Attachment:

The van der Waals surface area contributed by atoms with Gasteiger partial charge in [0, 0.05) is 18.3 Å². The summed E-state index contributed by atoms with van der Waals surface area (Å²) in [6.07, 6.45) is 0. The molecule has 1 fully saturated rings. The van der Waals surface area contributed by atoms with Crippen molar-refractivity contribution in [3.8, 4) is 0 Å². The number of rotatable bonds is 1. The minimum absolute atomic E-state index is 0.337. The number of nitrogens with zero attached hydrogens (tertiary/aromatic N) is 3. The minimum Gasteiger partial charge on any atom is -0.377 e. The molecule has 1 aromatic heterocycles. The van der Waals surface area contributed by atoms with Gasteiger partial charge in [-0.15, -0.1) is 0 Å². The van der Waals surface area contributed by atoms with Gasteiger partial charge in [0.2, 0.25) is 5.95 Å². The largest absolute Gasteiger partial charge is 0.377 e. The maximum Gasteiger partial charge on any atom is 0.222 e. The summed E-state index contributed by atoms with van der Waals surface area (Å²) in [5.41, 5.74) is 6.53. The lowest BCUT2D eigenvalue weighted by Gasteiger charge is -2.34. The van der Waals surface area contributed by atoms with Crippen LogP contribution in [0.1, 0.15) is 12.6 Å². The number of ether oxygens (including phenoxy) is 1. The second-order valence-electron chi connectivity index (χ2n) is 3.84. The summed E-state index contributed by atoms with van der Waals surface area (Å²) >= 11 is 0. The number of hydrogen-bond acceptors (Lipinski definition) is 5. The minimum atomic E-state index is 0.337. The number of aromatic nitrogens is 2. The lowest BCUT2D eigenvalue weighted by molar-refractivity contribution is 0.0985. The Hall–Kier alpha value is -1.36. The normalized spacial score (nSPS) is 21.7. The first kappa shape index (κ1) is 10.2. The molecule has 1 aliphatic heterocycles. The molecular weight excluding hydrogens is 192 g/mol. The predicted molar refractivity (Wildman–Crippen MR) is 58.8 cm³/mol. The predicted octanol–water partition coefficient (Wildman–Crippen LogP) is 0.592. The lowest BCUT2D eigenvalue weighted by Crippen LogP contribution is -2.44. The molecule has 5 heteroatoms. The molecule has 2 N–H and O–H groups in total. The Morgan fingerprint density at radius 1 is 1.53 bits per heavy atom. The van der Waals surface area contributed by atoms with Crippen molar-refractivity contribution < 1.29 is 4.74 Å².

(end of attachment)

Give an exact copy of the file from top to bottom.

The van der Waals surface area contributed by atoms with Gasteiger partial charge in [0, 0.05) is 18.3 Å². The summed E-state index contributed by atoms with van der Waals surface area (Å²) in [6.07, 6.45) is 0. The molecule has 1 fully saturated rings. The van der Waals surface area contributed by atoms with Crippen molar-refractivity contribution in [3.8, 4) is 0 Å². The number of rotatable bonds is 1. The minimum absolute atomic E-state index is 0.337. The number of nitrogens with zero attached hydrogens (tertiary/aromatic N) is 3. The minimum Gasteiger partial charge on any atom is -0.377 e. The molecule has 1 aromatic heterocycles. The van der Waals surface area contributed by atoms with Gasteiger partial charge in [-0.15, -0.1) is 0 Å². The van der Waals surface area contributed by atoms with Gasteiger partial charge in [0.2, 0.25) is 5.95 Å². The largest absolute Gasteiger partial charge is 0.377 e. The maximum Gasteiger partial charge on any atom is 0.222 e. The summed E-state index contributed by atoms with van der Waals surface area (Å²) in [5.41, 5.74) is 6.53. The lowest BCUT2D eigenvalue weighted by Gasteiger charge is -2.34. The van der Waals surface area contributed by atoms with Crippen LogP contribution in [0.1, 0.15) is 12.6 Å². The number of ether oxygens (including phenoxy) is 1. The second-order valence-electron chi connectivity index (χ2n) is 3.84. The summed E-state index contributed by atoms with van der Waals surface area (Å²) >= 11 is 0. The number of hydrogen-bond acceptors (Lipinski definition) is 5. The minimum atomic E-state index is 0.337. The number of aromatic nitrogens is 2. The lowest BCUT2D eigenvalue weighted by molar-refractivity contribution is 0.0985. The Hall–Kier alpha value is -1.36. The normalized spacial score (nSPS) is 21.7. The first kappa shape index (κ1) is 10.2. The molecule has 1 aliphatic heterocycles. The molecular weight excluding hydrogens is 192 g/mol. The predicted molar refractivity (Wildman–Crippen MR) is 58.8 cm³/mol. The predicted octanol–water partition coefficient (Wildman–Crippen LogP) is 0.592. The lowest BCUT2D eigenvalue weighted by Crippen LogP contribution is -2.44. The molecule has 5 heteroatoms. The molecule has 2 N–H and O–H groups in total. The Morgan fingerprint density at radius 1 is 1.53 bits per heavy atom. The van der Waals surface area contributed by atoms with Crippen molar-refractivity contribution < 1.29 is 4.74 Å².